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Control of Mitotic Spindle Angle by the RAS-Regulated ERK1/2 Pathway Determines Lung Tube Shape

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Science  15 Jul 2011:
Vol. 333, Issue 6040, pp. 342-345
DOI: 10.1126/science.1204831

Abstract

During early lung development, airway tubes change shape. Tube length increases more than circumference as a large proportion of lung epithelial cells divide parallel to the airway longitudinal axis. We show that this bias is lost in mutants with increased extracellular signal–regulated kinase 1 (ERK1) and ERK2 activity, revealing a link between the ERK1/2 signaling pathway and the control of mitotic spindle orientation. Using a mathematical model, we demonstrate that change in airway shape can occur as a function of spindle angle distribution determined by ERK1/2 signaling, independent of effects on cell proliferation or cell size and shape. We identify sprouty genes, which encode negative regulators of fibroblast growth factor 10 (FGF10)–mediated RAS-regulated ERK1/2 signaling, as essential for controlling airway shape change during development through an effect on mitotic spindle orientation.

Many organs, including lung, develop from epithelial tubes that branch to form complex networks. Each branch grows to attain the final size and shape characteristic of its position in the network (1). The genetic programs and cellular mechanisms that determine branch architecture in mammalian organs are poorly understood. Here we characterized how airway branch shape, defined as the ratio (ρ) of average tube circumference to length (Fig. 1A), changes during early mouse lung development (2). In the left primary branch, ρ decreased significantly over ~24 hours (Fig. 1, B to D). This change in airway shape (ρ) was not accompanied by alterations in cell size or shape (fig. S1), and the airway epithelium remained a monolayer. These data demonstrate that allometric growth (3), in this case a greater increase in length than circumference, is a characteristic of early airway development.

Fig. 1

Expression of KRASG12D results in a lack of normal airway shape change. (A) Diagram of a lung from a mouse embryo at the 38 somite stage (som) (lumen, light gray) illustrating the parameters measured (average circumference, C, brown circle; length, L, double-headed arrow) to determine airway shape (ρ) (2). (B to D) Shape change in control embryos. (B) Mean values of C, L, and ρ (±SEM) for the left primary branch were determined at an initial time (ti) and a final time (tf). (C and D) Whole-mount E-CAD staining highlights the epithelium. (E to G) Shape change in Shhcre/+;KrasLSL/+ lungs. Lt, left primary branch; Rt, right primary branch; St, stomach; Tr, trachea. Scale bar, 100 μm.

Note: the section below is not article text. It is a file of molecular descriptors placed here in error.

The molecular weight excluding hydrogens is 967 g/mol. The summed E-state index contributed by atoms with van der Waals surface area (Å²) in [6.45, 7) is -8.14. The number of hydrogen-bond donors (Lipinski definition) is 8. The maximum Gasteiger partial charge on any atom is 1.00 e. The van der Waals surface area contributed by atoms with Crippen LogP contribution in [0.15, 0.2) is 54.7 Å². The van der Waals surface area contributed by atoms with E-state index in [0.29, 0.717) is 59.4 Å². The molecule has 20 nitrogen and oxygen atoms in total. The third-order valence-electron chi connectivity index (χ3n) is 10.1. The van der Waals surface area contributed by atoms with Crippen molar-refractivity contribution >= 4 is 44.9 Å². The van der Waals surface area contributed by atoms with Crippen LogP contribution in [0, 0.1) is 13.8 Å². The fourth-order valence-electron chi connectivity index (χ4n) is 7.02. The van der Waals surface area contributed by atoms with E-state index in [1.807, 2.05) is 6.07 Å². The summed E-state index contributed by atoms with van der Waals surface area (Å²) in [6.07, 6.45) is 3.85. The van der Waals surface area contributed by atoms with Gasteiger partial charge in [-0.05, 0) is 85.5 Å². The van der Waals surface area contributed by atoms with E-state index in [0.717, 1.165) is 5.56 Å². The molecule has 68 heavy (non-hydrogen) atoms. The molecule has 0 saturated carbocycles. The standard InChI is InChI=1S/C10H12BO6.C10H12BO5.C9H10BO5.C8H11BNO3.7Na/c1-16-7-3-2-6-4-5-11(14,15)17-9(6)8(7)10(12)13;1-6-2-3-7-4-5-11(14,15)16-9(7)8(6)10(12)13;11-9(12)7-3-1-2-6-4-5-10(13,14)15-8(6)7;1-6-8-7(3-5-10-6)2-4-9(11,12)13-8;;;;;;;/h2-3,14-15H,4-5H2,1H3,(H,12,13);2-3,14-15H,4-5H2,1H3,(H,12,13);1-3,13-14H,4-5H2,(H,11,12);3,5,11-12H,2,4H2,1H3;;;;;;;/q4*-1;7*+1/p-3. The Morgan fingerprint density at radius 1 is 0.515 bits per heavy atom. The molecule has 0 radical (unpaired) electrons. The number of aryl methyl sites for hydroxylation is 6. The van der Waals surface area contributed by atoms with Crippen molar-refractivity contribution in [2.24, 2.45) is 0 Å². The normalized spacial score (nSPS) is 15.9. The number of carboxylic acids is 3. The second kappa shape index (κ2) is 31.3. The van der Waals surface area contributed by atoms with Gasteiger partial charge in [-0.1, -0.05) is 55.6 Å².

Fibroblast growth factor (FGF)–mediated receptor tyrosine kinase (RTK) signaling is required for lung development (4). To determine whether such signaling plays a role in regulating airway shape, we used Cre-mediated recombination to express a mutationally activated form of RAS, a critical effector of RTK signaling, throughout the airway epithelium. We employed Shhcre (5) to recombine a Kras conditional allele, KrasLSL-G12D (6) (hereafter referred to as KrasLSL) (fig. S2A), to obtain expression of KRASG12D, which is predicted to activate signaling by way of RAF→MEK→ERK and other pathways (MEK: mitogen-activated or extracellular signal–regulated protein kinase kinase) (7). In control lungs at the 47 somite stage [som; embryonic day 11.75 (E11.75)], phosphorylated ERK1/2 (pERK1/2) is highly localized (8) (fig. S2B), whereas in Shhcre/+;KrasLSL/+ lungs, pERK1/2 was detected throughout the epithelium (fig. S2C). In the mutant lungs, the normal change in the ratio of airway circumference to length (ρ) did not occur (Fig. 1, E to G), i.e., airway growth was isometric rather than allometric, suggesting that increasing ERK1/2 signaling in lung epithelium prevents the normal airway shape change.